JOURNAL ARTICLE

Ilizarov treatment of tibial nonunions with bone loss

D Paley, M A Catagni, F Argnani, A Villa, G B Benedetti, R Cattaneo
Clinical Orthopaedics and related Research 1989, (241): 146-65
2924458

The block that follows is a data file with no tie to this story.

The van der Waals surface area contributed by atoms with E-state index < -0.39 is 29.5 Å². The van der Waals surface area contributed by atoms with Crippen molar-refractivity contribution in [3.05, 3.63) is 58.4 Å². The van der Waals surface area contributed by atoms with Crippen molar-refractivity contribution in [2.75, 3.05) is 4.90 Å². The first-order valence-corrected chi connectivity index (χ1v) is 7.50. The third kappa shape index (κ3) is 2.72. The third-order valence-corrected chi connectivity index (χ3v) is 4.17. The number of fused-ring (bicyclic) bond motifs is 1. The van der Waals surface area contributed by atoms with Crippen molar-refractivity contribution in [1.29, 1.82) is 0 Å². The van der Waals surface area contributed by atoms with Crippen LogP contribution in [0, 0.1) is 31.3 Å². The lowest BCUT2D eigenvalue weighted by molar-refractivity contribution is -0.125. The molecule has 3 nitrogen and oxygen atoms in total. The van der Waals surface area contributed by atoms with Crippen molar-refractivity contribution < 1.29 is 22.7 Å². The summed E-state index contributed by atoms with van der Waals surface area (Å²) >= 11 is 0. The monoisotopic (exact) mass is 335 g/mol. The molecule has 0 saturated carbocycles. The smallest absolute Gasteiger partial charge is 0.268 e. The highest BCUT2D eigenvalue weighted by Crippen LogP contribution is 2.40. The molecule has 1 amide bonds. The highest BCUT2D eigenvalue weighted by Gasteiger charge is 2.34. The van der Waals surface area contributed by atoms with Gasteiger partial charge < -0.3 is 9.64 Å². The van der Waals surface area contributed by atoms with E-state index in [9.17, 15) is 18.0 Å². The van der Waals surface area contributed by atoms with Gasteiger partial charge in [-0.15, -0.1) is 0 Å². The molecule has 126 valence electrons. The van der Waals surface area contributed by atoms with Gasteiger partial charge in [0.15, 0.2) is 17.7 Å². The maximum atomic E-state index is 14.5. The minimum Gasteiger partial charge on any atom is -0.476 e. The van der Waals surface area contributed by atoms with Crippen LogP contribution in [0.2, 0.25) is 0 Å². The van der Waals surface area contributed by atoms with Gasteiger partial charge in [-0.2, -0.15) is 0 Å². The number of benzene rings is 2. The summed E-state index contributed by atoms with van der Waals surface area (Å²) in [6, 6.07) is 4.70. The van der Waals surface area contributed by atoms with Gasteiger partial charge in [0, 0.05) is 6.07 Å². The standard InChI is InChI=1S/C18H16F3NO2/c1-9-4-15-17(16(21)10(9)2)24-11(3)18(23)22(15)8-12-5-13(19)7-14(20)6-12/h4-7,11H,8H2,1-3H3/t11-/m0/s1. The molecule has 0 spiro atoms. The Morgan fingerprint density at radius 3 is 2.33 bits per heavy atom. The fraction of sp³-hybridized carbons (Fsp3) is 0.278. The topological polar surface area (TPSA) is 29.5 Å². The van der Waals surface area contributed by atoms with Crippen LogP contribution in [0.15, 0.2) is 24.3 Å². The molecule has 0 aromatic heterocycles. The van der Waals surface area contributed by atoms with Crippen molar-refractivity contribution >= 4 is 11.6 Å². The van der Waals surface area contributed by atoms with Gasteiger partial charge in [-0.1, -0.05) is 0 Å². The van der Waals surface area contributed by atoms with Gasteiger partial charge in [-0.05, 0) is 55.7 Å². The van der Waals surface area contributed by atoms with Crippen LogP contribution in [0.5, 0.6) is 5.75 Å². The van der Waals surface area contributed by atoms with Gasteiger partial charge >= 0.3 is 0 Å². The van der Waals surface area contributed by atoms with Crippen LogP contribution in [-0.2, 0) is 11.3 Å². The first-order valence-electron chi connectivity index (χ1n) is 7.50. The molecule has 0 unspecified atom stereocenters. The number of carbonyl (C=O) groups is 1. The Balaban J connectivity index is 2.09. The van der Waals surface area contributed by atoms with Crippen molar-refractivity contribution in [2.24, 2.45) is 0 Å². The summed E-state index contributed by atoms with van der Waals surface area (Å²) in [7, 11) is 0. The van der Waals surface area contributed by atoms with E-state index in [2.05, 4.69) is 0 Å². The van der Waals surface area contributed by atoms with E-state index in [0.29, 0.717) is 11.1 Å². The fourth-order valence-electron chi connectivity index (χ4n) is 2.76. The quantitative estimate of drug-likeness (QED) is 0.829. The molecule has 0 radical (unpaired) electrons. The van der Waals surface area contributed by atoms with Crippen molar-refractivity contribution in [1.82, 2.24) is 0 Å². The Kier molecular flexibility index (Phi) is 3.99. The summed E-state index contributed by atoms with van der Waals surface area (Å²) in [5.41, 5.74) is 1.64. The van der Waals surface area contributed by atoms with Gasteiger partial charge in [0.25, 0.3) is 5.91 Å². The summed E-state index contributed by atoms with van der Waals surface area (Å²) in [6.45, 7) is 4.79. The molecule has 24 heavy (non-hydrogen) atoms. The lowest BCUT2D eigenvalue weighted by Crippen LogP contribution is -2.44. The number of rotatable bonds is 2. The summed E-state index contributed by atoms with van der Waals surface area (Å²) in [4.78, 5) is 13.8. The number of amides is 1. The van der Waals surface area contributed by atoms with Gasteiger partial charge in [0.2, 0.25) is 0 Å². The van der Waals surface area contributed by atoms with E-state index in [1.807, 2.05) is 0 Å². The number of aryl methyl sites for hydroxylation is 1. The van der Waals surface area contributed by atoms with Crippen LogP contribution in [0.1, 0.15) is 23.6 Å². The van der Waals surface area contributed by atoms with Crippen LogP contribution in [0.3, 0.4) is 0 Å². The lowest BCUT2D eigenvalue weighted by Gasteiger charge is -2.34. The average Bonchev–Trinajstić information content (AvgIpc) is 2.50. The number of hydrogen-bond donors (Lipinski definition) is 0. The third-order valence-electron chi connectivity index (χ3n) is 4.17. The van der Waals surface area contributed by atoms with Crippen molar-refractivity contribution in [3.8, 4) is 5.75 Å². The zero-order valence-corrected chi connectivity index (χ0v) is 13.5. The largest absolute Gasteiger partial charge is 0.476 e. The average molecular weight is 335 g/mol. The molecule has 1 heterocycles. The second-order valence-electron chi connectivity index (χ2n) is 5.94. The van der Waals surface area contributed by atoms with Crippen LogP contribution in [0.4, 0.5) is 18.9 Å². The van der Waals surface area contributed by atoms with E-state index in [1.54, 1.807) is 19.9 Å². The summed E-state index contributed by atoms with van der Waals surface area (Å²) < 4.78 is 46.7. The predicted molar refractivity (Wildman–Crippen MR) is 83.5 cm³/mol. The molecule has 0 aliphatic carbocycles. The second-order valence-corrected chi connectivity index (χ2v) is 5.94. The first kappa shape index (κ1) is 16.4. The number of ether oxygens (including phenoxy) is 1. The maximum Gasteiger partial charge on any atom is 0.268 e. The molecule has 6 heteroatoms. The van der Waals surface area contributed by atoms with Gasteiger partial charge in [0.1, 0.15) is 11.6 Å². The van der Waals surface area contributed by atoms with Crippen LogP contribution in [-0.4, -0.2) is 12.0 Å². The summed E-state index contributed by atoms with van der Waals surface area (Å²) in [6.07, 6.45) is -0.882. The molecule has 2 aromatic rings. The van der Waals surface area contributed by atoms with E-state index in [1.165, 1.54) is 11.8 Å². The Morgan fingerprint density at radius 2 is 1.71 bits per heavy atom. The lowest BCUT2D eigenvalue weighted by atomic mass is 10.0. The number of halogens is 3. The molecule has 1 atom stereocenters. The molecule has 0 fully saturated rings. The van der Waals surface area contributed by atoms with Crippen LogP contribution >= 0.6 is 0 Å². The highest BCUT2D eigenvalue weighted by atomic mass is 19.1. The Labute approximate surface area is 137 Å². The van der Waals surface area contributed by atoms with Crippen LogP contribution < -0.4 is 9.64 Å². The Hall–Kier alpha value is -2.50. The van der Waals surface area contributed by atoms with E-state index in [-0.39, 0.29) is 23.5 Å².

Twenty-five patients aged 19-62 years were treated for tibial nonunions (22 atrophic, three hypertrophic) with bone loss (1-23 cm, mean 6.2 cm) by the Ilizarov technique and fixator. Thirteen had chronic osteomyelitis, 19 had a limb-length discrepancy (2-11 cm), 12 had a bony defect (1-16 cm), and 13 had a deformity. Six had a bone defect with no shortening, 13 had shortening with no defect, and six had both a bone defect and shortening. Nonunion, bone defects, limb shortening, and deformity can all be addressed simultaneously with the Ilizarov apparatus. Bone defects were closed from within without bone grafts by the Ilizarov bone transport technique of sliding a bone fragment internally, producing distraction osteogenesis behind it until the defect is bridged (internal lengthening). Length was reestablished by distraction of a percutaneous corticotomy or through compression and subsequent distraction of the pseudarthrosis site (external lengthening). Distraction osteogenesis resulting from both processes obviated the need for a bone graft in every case. Deformity was corrected by means of hinges on the apparatus. Infection was treated by radical resection of the necrotic bone and internal lengthening to regenerate the excised bone. Union was achieved in all cases. The mean time to union was 13.6 months, but it was only 10.6 months if the time taken for unsuccessful compression-distraction of the nonunion is eliminated from the calculation. The bone results were excellent in 18 cases, good in five, and fair in two based on union in all cases, persistent infection in three, deformity in four, and limb shortening in one. The functional results were excellent in 16 cases, good in seven, fair in one, and poor in one based on return to work and daily activities in all cases, limp in four cases, equinus deformity in five cases, dystrophy in four cases, pain in four cases, and voluntary amputation for neurogenic pain in one case.

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